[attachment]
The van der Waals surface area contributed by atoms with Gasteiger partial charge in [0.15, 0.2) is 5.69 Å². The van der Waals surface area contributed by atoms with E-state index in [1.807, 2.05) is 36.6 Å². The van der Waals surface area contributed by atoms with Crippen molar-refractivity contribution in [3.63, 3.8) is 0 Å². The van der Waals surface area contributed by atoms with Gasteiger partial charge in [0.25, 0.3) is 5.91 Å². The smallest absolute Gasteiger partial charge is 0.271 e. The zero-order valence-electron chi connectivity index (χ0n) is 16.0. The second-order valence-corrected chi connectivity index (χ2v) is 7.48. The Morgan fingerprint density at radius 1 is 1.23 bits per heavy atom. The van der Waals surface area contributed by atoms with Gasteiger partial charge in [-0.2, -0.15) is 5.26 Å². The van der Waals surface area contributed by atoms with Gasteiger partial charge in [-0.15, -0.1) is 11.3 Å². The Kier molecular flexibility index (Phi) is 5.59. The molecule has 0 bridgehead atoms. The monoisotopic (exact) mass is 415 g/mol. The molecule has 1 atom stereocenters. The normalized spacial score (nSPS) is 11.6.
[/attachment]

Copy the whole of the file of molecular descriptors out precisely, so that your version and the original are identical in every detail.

The van der Waals surface area contributed by atoms with Gasteiger partial charge in [0.15, 0.2) is 5.69 Å². The van der Waals surface area contributed by atoms with E-state index in [1.807, 2.05) is 36.6 Å². The van der Waals surface area contributed by atoms with Crippen molar-refractivity contribution in [3.63, 3.8) is 0 Å². The van der Waals surface area contributed by atoms with Gasteiger partial charge in [0.25, 0.3) is 5.91 Å². The smallest absolute Gasteiger partial charge is 0.271 e. The zero-order valence-electron chi connectivity index (χ0n) is 16.0. The second-order valence-corrected chi connectivity index (χ2v) is 7.48. The Morgan fingerprint density at radius 1 is 1.23 bits per heavy atom. The van der Waals surface area contributed by atoms with Gasteiger partial charge in [-0.2, -0.15) is 5.26 Å². The van der Waals surface area contributed by atoms with Gasteiger partial charge in [-0.15, -0.1) is 11.3 Å². The Kier molecular flexibility index (Phi) is 5.59. The molecule has 0 bridgehead atoms. The monoisotopic (exact) mass is 415 g/mol. The molecule has 1 atom stereocenters. The normalized spacial score (nSPS) is 11.6.